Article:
BIO 472 Genomes and Gene Evolution (GGE)
A central question that remains in biology is to understand the relationship between changes at the DNA level and evolution of organismal form and function. This capstone course connects to that question with a focus on modern comparative and regulatory genomics. The class emphasizes bioinformatic approaches in genomic science and includes review of primary literature in addition to novel data analysis. Discussions and writing assignments will be centered on student projects in distinct areas of genomics.
FYS 236 Foods, Broods, and Moods: The Impact of Genetics on Society
Declarations and questions about science and its connection to individuals and society appear weekly as headline news. However, the real question is what are we taking away from these stories? How does presentation influence our perceptions of what is true or ethical? And how does this affect the choices we make as consumers or citizens? In this course, we will explore the presentation and role of science in our society. Topically, we will focus on the impact of recent genetic advances such as genetically modified food, reproductive and therapeutic technologies including stem cells, and links between genes and behavior. Through weekly readings, writings, and discussions these topics, we will critically and analytically evaluate scientific information in relation to societal, ethical, and policy issues.
My scientific research interests involve studying the regulation of gene function: how are genes controlled so that they are active only in the appropriate types of cells and developmental stages? In particular, I am interested in how factors such as packaging and modification of DNA into chromatin and genome organization may affect gene expression in eukaryotic organisms.
In our "wet-lab" research, we most commonly use the plant Arabidopsis thaliana as an experimental model to explore gene regulation in the context of its effects on development. My research investigates the biological roles of proteins known to covalently modify chromatin structure, including the histone acetyltransferase GCN5 and the associated transcriptional activator ADA2b. Disruption of these genes' functions results in dramatic effects on plant growth and development. On-going research investigating the function of these genes in plants will be carried out using a variety of approaches, allowing students to develop projects in the areas of molecular biology, genetics, and developmental biology.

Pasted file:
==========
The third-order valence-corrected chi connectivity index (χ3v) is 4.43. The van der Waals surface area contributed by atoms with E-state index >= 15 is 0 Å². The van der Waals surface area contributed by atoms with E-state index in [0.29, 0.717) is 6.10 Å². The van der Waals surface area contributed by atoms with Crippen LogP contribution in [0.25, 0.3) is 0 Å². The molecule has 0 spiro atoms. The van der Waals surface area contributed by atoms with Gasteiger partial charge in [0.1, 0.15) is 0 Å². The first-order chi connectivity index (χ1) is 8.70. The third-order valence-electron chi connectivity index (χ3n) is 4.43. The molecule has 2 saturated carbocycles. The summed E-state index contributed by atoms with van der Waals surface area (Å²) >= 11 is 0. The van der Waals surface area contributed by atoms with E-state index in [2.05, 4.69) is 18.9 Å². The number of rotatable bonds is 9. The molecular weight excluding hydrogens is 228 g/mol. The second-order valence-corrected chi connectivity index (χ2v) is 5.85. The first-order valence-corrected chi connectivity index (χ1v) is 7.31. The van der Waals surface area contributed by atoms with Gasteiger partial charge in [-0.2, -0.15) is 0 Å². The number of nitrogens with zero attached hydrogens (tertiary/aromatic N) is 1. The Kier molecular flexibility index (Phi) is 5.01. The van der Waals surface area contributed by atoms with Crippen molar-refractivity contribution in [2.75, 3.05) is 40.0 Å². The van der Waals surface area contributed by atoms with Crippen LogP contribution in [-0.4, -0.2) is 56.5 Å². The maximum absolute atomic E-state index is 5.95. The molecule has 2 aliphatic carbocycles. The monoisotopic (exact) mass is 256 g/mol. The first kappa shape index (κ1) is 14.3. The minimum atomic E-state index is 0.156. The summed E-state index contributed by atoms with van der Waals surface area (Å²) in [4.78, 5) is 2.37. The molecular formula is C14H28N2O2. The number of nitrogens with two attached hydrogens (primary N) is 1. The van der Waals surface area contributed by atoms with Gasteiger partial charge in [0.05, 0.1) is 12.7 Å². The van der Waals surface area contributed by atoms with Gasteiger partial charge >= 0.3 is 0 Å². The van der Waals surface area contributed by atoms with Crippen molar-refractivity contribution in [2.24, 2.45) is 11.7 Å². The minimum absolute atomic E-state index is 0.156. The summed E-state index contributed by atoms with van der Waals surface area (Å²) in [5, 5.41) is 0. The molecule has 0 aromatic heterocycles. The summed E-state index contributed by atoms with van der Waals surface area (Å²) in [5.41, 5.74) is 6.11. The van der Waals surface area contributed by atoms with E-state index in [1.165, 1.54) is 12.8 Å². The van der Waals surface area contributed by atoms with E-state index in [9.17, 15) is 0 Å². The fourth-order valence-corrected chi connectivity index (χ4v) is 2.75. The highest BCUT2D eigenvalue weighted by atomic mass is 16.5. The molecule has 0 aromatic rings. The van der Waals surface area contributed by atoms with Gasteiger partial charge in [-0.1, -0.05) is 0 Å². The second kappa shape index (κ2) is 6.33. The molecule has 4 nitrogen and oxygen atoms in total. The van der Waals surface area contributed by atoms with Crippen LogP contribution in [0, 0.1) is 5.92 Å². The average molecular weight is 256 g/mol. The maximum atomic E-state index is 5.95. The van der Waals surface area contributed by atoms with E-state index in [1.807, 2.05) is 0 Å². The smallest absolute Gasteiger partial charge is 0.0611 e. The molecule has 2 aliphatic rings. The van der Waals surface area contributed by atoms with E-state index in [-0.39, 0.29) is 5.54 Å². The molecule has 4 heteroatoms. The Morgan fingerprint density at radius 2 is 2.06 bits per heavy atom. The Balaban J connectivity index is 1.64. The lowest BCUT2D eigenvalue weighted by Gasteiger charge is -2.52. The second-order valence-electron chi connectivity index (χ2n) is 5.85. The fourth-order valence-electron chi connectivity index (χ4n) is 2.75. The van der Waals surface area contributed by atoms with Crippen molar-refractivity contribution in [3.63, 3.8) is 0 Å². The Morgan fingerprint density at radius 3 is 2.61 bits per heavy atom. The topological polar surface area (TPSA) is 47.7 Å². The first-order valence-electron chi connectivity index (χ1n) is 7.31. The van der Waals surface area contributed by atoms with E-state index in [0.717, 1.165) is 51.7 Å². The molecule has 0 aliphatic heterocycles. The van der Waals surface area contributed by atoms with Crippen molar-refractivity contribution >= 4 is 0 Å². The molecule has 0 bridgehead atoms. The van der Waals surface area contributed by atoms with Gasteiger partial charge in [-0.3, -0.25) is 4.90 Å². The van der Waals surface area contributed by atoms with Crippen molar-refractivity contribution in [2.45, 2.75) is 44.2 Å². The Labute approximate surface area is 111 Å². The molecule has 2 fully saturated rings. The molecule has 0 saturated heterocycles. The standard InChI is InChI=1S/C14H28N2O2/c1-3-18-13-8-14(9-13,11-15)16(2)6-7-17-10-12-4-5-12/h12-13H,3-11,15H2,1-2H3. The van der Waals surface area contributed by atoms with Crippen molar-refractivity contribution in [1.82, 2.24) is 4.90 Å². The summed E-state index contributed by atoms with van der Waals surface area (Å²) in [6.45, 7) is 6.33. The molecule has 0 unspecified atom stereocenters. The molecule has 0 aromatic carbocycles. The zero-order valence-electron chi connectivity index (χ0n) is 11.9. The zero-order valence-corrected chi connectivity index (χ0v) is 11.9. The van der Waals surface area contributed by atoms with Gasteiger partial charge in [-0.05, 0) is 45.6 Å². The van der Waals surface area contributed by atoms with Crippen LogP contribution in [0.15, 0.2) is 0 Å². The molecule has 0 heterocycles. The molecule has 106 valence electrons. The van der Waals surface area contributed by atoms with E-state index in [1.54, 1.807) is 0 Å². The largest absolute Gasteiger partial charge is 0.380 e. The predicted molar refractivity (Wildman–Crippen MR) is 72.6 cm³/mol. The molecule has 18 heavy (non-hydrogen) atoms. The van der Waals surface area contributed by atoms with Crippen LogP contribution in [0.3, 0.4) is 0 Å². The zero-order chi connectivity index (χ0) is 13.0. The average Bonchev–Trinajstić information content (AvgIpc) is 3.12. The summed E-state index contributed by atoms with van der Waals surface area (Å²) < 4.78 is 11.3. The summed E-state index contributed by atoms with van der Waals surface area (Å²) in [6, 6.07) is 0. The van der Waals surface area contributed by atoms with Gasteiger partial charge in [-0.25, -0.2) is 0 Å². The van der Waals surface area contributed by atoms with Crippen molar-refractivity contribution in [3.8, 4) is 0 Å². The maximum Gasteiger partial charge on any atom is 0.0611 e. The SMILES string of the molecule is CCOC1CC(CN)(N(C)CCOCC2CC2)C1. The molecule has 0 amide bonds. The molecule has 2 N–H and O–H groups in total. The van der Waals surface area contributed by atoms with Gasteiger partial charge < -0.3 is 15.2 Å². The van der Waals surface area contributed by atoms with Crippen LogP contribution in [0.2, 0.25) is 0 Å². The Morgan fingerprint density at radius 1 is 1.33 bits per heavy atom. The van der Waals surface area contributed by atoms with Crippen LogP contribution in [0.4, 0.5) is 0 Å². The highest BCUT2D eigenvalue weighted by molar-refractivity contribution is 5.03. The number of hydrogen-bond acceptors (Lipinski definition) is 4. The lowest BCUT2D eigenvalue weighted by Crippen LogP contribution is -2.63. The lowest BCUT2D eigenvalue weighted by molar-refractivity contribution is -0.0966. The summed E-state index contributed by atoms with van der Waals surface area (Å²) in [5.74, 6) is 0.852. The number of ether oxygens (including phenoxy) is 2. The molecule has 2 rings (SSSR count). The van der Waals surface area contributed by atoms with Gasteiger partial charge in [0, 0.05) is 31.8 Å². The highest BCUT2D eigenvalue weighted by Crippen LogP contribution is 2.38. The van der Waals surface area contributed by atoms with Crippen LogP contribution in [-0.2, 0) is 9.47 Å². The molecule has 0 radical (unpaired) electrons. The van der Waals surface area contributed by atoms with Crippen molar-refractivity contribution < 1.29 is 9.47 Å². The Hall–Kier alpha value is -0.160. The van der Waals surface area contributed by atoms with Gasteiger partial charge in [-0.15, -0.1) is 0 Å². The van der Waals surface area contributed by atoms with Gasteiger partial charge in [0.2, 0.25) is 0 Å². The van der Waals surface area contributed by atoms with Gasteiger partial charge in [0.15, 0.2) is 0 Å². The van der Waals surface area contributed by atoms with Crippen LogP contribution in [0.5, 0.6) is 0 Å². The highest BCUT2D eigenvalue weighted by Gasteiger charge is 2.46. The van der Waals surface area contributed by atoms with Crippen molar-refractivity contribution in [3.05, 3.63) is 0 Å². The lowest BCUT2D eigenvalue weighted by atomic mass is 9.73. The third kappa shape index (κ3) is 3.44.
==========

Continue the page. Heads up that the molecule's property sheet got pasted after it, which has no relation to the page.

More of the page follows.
Students in my lab are also engaged in comparative genomics projects that uses in silico (computer-based) analysis to annotate genes in Drosophila species (defining their start/stop sites, exon/intron boundaries, etc.). This work is a collaborative effort of the Genomics Education Partnership (GEP), which has been supported by Howard Hughes Medical Institute and the National Science Foundation. Our lab is beginning to engage with a new project direction within the GEP, with the underlying biological question of how gene regulatory netowrks evolve.
For more information, please see the https://www.muhlenberg.edu/academics/biology/facultystaff/amyhark/drharkspage/theharklabresearchpage/.
Page last updated October 2019.